Stephanie Burgis
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So, I was about midway through Chapter Nineteen of Music of the Stars, two nights ago, when the realization of disaster hit: damn it, I think I've taken a wrong turning with the plot for this novel. And it may have happened a little while ago. But when? I don't know, but ever since then I've been reading and re-reading what I've written, trying to pinpoint the moment when things started feeling wrong, characters started saying things they wouldn't really say just to fit my idea of the plot, and something deep in my gut started twinging nervously. I was talking to another writer yesterday about how you nearly always know when something you've written doesn't work, because there's a "Mee-yah" feeling in your gut--this image may work better when spoken out loud instead of written down!--but unfortunately, we rarely stop writing at that point, because we want to believe that it's working...and it's much harder to go back afterwards and unpick the whole damn thing until we get to where things went wrong.

Of course, the lovely thing about the physical ailment I'm currently living with is that I now see labyrinths everywhere, and they've become my prime metaphor for everything in life. (I have this little image of a search party in my brain that's trying to find its way out of the labyrinth even as I type--every time it takes a right turning, I feel a little better, and every time it chooses the wrong path, I get really dizzy and sick again. It really does seem to explain the on-again, off-again nature of the yuckiness.) So, of course, I'm envisioning the novel-in-progress as a progress through the labyrinth, and somewhere along the way, I turned off in the wrong direction and have been making all sorts of now-pointless choices based on having been in the wrong part of the maze all along. This is very depressing. Even worse, we've run out of chocolate, so my prime source of self-comfort is missing.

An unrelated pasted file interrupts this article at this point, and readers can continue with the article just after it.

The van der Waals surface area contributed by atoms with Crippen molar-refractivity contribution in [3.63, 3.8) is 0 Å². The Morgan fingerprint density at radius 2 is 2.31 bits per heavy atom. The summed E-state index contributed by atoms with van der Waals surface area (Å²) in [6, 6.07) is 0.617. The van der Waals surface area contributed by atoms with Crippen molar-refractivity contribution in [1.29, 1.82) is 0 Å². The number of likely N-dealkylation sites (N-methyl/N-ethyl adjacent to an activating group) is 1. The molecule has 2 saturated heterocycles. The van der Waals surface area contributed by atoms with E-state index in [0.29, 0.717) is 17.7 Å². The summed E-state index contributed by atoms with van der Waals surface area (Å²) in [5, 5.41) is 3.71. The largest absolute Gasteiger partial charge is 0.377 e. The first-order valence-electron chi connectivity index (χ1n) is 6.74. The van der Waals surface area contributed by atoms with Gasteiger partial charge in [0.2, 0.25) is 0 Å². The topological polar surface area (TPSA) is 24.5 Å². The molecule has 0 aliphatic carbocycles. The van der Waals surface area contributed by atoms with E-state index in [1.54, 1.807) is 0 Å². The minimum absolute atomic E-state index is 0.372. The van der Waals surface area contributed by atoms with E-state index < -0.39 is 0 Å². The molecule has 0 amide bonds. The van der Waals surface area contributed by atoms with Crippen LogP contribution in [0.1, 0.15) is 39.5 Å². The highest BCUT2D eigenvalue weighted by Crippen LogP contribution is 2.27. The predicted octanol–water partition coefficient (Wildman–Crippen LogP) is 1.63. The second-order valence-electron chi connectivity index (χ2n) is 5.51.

However, I did run across a wonderful essay on writing when you're feeling blocked by Justine Larbalestier, which made me laugh and also made me want to read her first YA novel, Magic or Madness, whenever or wherever I finally see it in a bookshop. (Possibly not until I go to America in May.) And the book I'm reading (during my ten-hours-a-day on the sofa) is fascinating and fun: Edward Rice's Captain Sir Richard Francis Burton: The Secret Agent Who Made the Pilgrimage to Mecca, Discovered the Kama Sutra, and Brought the Arabian Nights to the West. The book itself is, in many ways, as blatantly Orientalist as Burton himself was--I keep re-checking the date on the inside front cover (1990) in shock as I come across lines about the 'essential violence, decadence and sensuality of India' (ahem ahem)--but it's remarkably entertaining anyway, and definitely worth a read just for the weird and interesting events of Burton's life. Not a nice guy, or a particularly ethical person, but very, very interesting.

Now back to the sofa so I can stare at my own novel and rip a bit more of my hair out over it...

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